What Constitutes Excessive Bail?

Any time a person is arrested they are entitled to a bail hearing. This hearing will determine the amount of money, if any, that must be paid upfront for a person to be released before their trial. The eighth amendment of the U.S. Constitution states that “excessive bail shall not be required” for a person to garner their own release, so the question of what constitutes “excessive” often arises when a person goes to trial. There is not a set monetary amount that is considered extreme, but if a person feels they are being unfairly burdened by their bail amount there are legal recourses they can take.

Constitutional Rights

The eighth amendment was a part of the original U.S. Bill of Rights that was drafted in 1791, and it guarantees protection against excessive bail. A certain monetary amount was not provided for any specific crime, so the idea of what constitutes a disproportionate bail amount is very subjective. A fair bail amount is one that is considered reasonably sufficient to ensure a person does not flee prior to their trial. These amounts can often seem high without being excessive, but in these cases bail bond agents can provide the necessary funding to garner a person’s release.

The Right to Bail

Many people who are unfamiliar with constitutional law may assume that the eighth amendment guarantees a person bail. This is not accurate. The Constitution only provides that a bail amount cannot be more extreme than necessary to ensure a person’s return to trial. People charged with capital crimes, a crime punishable by life imprisonment or death, may be denied bail altogether. It is believed that no bail amount could ensure that certain people will return to trial when facing such extreme consequences. In these cases a judge may deny bail outright, thus guaranteeing the accused will sit in jail until their court date.

There are some instances when a bail amount may seem excessive, yet still be fully constitutional. A person of limited means may be given a $10,000 bail amount which is considered sufficient to ensure their return. However, a person who makes millions of dollars a year may not be sufficiently convinced to appear by paying that same amount. So even if these two defendant’s commit the same serious crime, the richer of the two may be given a bail amount far exceeding $10,000. Bail is meant to ensure the defendant’s presence at trial, and if an extremely high amount is deemed necessary then it is considered legal.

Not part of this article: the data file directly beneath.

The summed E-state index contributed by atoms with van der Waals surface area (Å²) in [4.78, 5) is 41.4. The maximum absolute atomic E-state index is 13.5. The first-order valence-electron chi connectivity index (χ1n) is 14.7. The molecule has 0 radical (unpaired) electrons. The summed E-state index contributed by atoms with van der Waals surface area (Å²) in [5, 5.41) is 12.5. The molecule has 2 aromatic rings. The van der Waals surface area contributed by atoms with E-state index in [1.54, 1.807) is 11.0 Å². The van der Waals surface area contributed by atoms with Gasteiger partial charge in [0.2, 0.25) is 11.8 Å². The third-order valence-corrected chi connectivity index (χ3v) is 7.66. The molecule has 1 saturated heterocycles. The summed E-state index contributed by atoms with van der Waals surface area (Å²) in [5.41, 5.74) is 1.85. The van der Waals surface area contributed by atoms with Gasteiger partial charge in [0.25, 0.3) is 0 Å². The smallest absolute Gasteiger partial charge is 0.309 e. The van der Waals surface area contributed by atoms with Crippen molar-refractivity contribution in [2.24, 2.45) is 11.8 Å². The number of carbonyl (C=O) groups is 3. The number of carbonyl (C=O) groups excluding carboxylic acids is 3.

Legal Recourse to Excessive Bail

There are instances when higher courts may feel that a set bail amount is unwarranted. If a judge sets a bail amount that is either disproportionate to the crime, or more than necessary to ensure the accused returns for trial, then a defendant must take action. If the accused or their bail bond agent believes that bail is too much in a certain case, then they must notify a person’s attorney. A lawyer can make a motion in open court requesting that a bail amount be lowered. If this is unsuccessful then the attorney may appeal directly to a higher court.

Appellate courts do not always agree with a lower court’s decision. In the 1951 case of Stack v. Boyle, the U.S. Supreme Court found that a $50,000 bail amount was unwarranted to ensure that members of the Communist Party returned for their trials. The persons accused actually made a motion in court to reduce their bail and then appealed to another court when their motion was denied. Their appeal was also denied which led to the case being heard by the Supreme Court. This shows that local courts cannot always be trusted to enforce the Constitution. When this is the case it is important for the lawyer of the accused to work toward a lower bail amount to ensure their client’s rights.

Excessive bail is constitutionally illegal within the United States. There are instances when a person may feel their bail amount is unwarranted, but this doesn’t mean the legal system agrees. A particularly high bail amount should never just be accepted if it is superfluous. There are instances in American judicial history where excessive bail was set and overturned by other courts. Whether bail is set too high or not is often subjective, but anyone who feels that they are being unnecessarily burdened by their bail amount should try their best to remedy the situation legally. 

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